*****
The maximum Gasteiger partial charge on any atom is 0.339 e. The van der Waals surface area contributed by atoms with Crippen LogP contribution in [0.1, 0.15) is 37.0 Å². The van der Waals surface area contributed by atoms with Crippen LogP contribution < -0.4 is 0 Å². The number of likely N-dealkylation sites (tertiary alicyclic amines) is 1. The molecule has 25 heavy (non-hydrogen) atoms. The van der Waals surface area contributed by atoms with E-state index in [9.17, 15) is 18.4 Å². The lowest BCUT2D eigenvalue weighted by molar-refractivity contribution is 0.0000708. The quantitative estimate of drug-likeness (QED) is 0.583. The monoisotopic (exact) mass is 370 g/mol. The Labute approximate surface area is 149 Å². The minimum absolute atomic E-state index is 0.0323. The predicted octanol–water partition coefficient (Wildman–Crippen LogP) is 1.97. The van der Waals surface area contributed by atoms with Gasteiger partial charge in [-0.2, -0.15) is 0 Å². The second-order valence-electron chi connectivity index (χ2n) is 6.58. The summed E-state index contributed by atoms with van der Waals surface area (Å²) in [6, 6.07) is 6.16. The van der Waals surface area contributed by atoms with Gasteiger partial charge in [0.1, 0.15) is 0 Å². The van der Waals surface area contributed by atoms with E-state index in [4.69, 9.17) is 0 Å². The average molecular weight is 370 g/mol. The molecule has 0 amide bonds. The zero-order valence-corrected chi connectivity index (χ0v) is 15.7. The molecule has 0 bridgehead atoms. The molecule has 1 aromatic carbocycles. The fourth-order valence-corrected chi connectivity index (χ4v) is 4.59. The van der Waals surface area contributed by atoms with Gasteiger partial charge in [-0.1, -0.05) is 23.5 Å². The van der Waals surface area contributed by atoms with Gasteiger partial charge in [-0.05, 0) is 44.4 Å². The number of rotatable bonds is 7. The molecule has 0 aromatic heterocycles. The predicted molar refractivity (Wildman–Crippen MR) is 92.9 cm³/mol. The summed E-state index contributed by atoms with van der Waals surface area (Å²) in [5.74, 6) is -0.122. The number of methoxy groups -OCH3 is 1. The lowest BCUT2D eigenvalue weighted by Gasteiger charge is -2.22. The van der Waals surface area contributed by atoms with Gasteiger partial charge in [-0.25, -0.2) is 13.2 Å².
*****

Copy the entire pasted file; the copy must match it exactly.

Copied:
The maximum Gasteiger partial charge on any atom is 0.339 e. The van der Waals surface area contributed by atoms with Crippen LogP contribution in [0.1, 0.15) is 37.0 Å². The van der Waals surface area contributed by atoms with Crippen LogP contribution < -0.4 is 0 Å². The number of likely N-dealkylation sites (tertiary alicyclic amines) is 1. The molecule has 25 heavy (non-hydrogen) atoms. The van der Waals surface area contributed by atoms with E-state index in [9.17, 15) is 18.4 Å². The lowest BCUT2D eigenvalue weighted by molar-refractivity contribution is 0.0000708. The quantitative estimate of drug-likeness (QED) is 0.583. The monoisotopic (exact) mass is 370 g/mol. The Labute approximate surface area is 149 Å². The minimum absolute atomic E-state index is 0.0323. The predicted octanol–water partition coefficient (Wildman–Crippen LogP) is 1.97. The van der Waals surface area contributed by atoms with Gasteiger partial charge in [-0.2, -0.15) is 0 Å². The second-order valence-electron chi connectivity index (χ2n) is 6.58. The summed E-state index contributed by atoms with van der Waals surface area (Å²) in [6, 6.07) is 6.16. The van der Waals surface area contributed by atoms with Gasteiger partial charge in [0.1, 0.15) is 0 Å². The van der Waals surface area contributed by atoms with E-state index in [4.69, 9.17) is 0 Å². The average molecular weight is 370 g/mol. The molecule has 0 amide bonds. The zero-order valence-corrected chi connectivity index (χ0v) is 15.7. The molecule has 0 bridgehead atoms. The molecule has 1 aromatic carbocycles. The fourth-order valence-corrected chi connectivity index (χ4v) is 4.59. The van der Waals surface area contributed by atoms with Gasteiger partial charge in [-0.1, -0.05) is 23.5 Å². The van der Waals surface area contributed by atoms with Gasteiger partial charge in [-0.05, 0) is 44.4 Å². The number of rotatable bonds is 7. The molecule has 0 aromatic heterocycles. The predicted molar refractivity (Wildman–Crippen MR) is 92.9 cm³/mol. The summed E-state index contributed by atoms with van der Waals surface area (Å²) in [5.74, 6) is -0.122. The number of methoxy groups -OCH3 is 1. The lowest BCUT2D eigenvalue weighted by Gasteiger charge is -2.22. The van der Waals surface area contributed by atoms with Gasteiger partial charge in [-0.25, -0.2) is 13.2 Å².